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Hello Bill, Can you tell me anything about copper sulfate and roots in septic lines?

Will that product harm a concrete septic tank if it is poured into it?

I have learned that we have several trees planted close to our leach lines and worry that their roots may invade our leach system if they haven't already done so.

The trees are eucalyptus, mulberry, silk oak and dwarf fruit trees. Which ones are the most invasive?

Any help would be appreciated.

Thanks. — BD

Dear BD, Copper sulfate is not used only to kill roots in sewer lines. The chemical is used for disease control on plants because it can kill bacteria and fungi. The formulations are carefully prepared because of copper’s phytotoxicity — it can damage plants, depending on various factors. It might kill the beneficial bacteria in the septic system too. Conversely, in tiny amounts, copper is a necessary micro-element for plant growth.

I did some checking and found some good articles on the subject —one from Oklahoma Cooperative Extension, “Controlling Tree Roots in Sewer Lines with Copper Sulfate,” and another from University of Georgia, College of Family and Consumer Sciences Cooperative Extension Service, “Septic Tank Maintenance and Care.” They state no warnings about the potential effect of the copper on the concrete septic tank itself and they give some very reasonable-sounding guidelines.

Here are some of the main points about copper sulfate covered in the articles.

• Never put copper sulfate into a septic system through a sink or tub because the copper will corrode the metal pipes. Instead, apply it through the toilet. The ceramic surface is not affected by the copper.

• Copper sulfate has been added to septic tanks in tests without harming the bacterial action in the tanks. The recommended amount is two pounds in a 300-gallon tank no more than twice a year. Most of it will settle in the solids in the tank, not the lateral lines, where tree roots may be the worst. For an initial treatment, flush the copper down the toilet 1/2 cup at a time. Much smaller amounts can be flushed two or three times per year for ongoing maintenance against root invasion.

• Some systems have a distribution box where the lateral lines are connected to the septic tank. The copper could be put in there. It is better to apply small amounts each day for a two-week period rather than a large amount all at once.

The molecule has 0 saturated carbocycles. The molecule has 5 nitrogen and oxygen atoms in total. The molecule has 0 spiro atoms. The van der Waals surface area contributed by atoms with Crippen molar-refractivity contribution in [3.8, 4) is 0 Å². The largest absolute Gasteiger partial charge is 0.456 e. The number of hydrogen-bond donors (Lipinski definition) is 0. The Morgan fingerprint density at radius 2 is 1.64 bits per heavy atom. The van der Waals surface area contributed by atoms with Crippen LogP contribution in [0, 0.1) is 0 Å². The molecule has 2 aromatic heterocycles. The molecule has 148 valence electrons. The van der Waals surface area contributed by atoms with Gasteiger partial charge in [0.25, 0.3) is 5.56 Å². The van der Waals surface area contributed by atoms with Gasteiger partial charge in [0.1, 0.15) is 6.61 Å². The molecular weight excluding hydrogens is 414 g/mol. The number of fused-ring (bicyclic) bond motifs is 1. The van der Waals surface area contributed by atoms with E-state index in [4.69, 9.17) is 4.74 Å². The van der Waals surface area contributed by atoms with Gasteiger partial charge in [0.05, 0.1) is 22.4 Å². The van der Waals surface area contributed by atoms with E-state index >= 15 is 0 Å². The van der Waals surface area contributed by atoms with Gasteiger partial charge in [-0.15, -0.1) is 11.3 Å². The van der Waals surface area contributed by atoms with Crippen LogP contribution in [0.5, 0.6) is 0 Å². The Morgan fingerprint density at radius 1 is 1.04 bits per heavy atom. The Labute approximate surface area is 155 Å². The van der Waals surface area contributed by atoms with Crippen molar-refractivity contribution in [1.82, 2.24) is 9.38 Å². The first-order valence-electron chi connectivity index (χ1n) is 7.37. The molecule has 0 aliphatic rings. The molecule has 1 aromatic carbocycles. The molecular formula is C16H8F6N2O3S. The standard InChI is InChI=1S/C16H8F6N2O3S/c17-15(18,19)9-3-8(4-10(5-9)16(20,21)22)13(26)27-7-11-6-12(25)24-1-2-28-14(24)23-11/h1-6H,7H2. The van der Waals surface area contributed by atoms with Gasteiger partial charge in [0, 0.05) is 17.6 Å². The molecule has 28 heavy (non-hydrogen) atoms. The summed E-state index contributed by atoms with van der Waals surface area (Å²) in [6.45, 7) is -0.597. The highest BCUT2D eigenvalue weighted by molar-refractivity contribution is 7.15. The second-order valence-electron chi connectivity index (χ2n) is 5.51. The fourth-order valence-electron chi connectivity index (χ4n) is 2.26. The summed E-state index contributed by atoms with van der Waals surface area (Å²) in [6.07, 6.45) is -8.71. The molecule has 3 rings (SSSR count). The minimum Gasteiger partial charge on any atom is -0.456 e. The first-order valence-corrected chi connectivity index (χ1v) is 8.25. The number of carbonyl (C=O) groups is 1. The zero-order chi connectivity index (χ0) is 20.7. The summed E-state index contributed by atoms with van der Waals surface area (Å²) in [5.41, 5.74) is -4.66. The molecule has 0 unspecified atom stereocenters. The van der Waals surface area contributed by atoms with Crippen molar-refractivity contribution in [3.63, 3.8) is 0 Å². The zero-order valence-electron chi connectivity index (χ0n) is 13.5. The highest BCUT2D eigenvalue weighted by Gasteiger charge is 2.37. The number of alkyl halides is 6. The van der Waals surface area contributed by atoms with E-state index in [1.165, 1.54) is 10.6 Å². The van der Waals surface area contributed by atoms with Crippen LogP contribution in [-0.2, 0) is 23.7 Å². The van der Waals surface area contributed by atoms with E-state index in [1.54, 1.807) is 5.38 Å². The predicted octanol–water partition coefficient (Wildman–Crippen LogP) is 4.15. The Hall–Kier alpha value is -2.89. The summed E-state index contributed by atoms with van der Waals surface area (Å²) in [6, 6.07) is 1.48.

With respect to trees and roots, the OSU article says,  “This treatment has yet to cause the loss of a tree or a shrub.” The copper is absorbed only a short distance up the roots, so it is like root pruning. It is not a translocated herbicide that would kill the whole plant. But be cautious, since over-use can kill the bacteria needed for the normal functioning of a septic system.

Other articles mention the product RootX as an alternative. Only professional plumbers can apply this foaming root herbicide. The active ingredient is dichlobenil, an aquatic herbicide that kills roots on contact and allows them to decompose in the septic system.

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As far as your tree list is concerned,  mulberry (Morus alba) has the most aggressive root system, eucalyptus would be next, then silk oak (Grevillea robusta), and, finally, the dwarf fruit trees.

You could try to prevent roots from entering the leach lines by installing root barriers in vertical trenches between the trees and the leach lines. Plastic panel root barriers are available, in various depths up to 24 inches, at some of the irrigation supply stores. Beware that roots might grow under a barrier and they can grow over the top if it’s installed too low, or covered with mulch.

 Also of interest, copper screening often is used as a root barrier. When roots grow through the openings in the copper screen they get pinched in close contact with the phytotoxic copper, which kills the tip of the root, inducing it to branch behind the dead tip.

To get a better idea of the necessary depth for a root barrier, you might try digging a few test holes to see how deep the offending roots are growing and then buy the panels in the appropriate size.

Trenching and root pruning is a big subject in itself. Tree health and tree stability must both be considered. To be extremely brief and at the risk of over-simplifying, to reduce the risk of harm to the health of the trees I recommend trenching no closer than about five times the trunk diameter of any tree, when digging on only one side of the trunk.

Bill Pramuk is a registered consulting arborist. Visit his Web site, www.billpramuk.com, send questions to info@billpramuk.com, or call him at 226-2884.

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